Flatbed’s (latest) release: HENSHAW STREET (is) a back road tribute. (No. I don’t know what the latter means and the latest is 2016. I printed this straight from the copy.) Perfectly rolled with a perfect burn…razor sharp. An earthy, countryfied, old-school blend. It’ll take you back to when cigars were cigars. Just leaf. No coloring, no flavoring, no “infusing.” No trying to hide, flavor, or cover up an inferior leaf. This cigar is going to rival our “Kentucky Fire Cured”, and “Peacemaker” meteoric releases! Flatbedders have been ravin’ ’bout (sic) it already! Grab this cigar and your favorite chair. Put on some Allman Brothers or Lynyrd Skynyrd and just kick back. You”ll see why I call it a …back road tribute. (I’ll have to give that phrase some serious thought.)
The dark, chocolaty (sic) wrapper is from Mexico’s San Andres Valley. Binder is Cuban seed, Dominican grown. The filler is Pennsylvania 41; Dominican and Nicaraguan Ligero, and Seco Cubano.
Box of 20!
Cigar Size is 6 1/2 x 53
Ok. That’s what Paul Bush of Flatbed Cigars has to say. Now it’s my turn.
Clip! Spicey from the first draw. Habanero. West Virginia. Decent draw. (I never could figure out why “Moon River” was included in Capote’s classic short story “Breakfast at Tiffany’s” that morphed into a movie anyway.)
What does smooth and creamy really mean? Synonymous with smooth: mellow, mild, agreeable or pleasant. I chose the latter. Creamy: velvety, whipped, or buttery. I’ll go for velvety.
I don’t get the chocolate yet. I get more of a coffee lilt. And countrified? What did Billy Joe McAllister throw off the Tallahatchie Bridge? No answer since the sultry Bobbie Gentry released her classic hit “Ode to Billie Joe” in 1967. Similar, uh?
Burns like a champ. No distasteful bitterness despite the PA tobacco that weaves its way through the Dominican and Nicaraguan ligero. That’s an art. Pennsylvania tobacco can be a bitch to blend with balanced success. I’d say Paul has this challenge behind him.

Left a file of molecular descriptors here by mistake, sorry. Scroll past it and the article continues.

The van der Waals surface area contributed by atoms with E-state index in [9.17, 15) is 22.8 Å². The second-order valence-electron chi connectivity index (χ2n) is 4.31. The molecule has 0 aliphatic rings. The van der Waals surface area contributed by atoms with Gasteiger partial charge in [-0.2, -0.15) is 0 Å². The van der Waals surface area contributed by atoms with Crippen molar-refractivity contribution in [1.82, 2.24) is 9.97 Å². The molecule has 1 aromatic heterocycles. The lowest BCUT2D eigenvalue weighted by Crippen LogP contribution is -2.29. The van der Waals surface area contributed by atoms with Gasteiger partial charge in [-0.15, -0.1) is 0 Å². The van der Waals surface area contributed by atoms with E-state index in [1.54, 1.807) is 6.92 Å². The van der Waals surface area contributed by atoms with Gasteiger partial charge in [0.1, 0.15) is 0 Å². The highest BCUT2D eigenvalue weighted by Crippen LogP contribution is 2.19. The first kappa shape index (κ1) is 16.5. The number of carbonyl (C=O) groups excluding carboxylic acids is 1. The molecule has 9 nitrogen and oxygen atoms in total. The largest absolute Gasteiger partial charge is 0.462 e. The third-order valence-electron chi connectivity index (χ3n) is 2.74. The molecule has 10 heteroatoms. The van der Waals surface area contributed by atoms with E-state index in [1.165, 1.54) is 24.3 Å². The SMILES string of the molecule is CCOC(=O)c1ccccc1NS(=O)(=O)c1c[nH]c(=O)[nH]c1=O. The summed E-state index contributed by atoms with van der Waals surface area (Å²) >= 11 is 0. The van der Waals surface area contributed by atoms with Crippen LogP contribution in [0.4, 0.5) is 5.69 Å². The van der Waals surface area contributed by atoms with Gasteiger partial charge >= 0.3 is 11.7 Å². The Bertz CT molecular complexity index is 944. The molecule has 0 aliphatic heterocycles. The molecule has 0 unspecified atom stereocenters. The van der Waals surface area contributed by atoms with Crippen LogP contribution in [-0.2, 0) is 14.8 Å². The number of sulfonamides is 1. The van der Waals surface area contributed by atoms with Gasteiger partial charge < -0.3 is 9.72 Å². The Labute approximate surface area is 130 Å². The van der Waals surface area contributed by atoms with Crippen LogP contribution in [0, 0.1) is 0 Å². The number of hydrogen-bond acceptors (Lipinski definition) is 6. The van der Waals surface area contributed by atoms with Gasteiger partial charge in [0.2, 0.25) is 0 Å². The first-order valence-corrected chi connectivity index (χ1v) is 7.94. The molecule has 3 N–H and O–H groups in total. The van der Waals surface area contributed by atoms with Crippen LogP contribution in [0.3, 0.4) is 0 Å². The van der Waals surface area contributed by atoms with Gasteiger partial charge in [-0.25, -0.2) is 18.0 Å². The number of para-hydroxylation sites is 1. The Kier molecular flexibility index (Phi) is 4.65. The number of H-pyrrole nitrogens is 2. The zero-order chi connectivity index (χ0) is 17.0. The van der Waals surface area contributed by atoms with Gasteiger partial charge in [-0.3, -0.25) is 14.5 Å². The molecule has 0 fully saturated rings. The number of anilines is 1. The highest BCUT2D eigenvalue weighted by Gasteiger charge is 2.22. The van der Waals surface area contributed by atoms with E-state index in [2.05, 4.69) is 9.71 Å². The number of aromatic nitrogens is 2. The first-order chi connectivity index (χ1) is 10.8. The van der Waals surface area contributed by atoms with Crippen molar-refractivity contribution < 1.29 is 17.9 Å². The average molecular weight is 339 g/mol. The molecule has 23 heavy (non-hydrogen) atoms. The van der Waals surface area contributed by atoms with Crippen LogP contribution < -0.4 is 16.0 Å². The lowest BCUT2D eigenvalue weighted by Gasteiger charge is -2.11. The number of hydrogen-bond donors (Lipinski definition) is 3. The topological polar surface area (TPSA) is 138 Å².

The beginning offbeat rhythm of Simon and Garfunkel’s hit “Cecilia” reminds me of this cigar’s resultant experience. Unbalanced? Né rather teetering on an Ellington-like counterpoint in the beginning but it eventually finds its tempo.
I have to say it’s a bit rugged halfway through. Now if that’s what Paul’s referring to when he says “back road tribute,” then he’s right on target. If not then I’ll switch the experience to the dictionary’s definition: “rough, hilly, jagged.”
It’s the William F. Buckley etymological-based rule. Every word has a specific origin, ergo meaning. Be cautious. Henshaw Street. Why?
You decide. I’ll go for Paul’s interpretation. Like the late Mayor Daley of Chicago once said to a reporter during one of his infamous press conferences, “Don’t write what I said, write what I mean.” They had to “Chuckle, chuckle.”
The cigar may be beginning to head down that “tribute” road now. Still spicy, but it’s dragging along some of that royal characteristic Pennsylvanian machismo. How do you define that? A man’s smoke. This is not a bad thing. I’m sure he knew exactly what he was going for when he wrote his description and thankfully it wasn’t an attempt at Johnny Cash’s monotonous vocal pulsation of, “I Walk the Line.”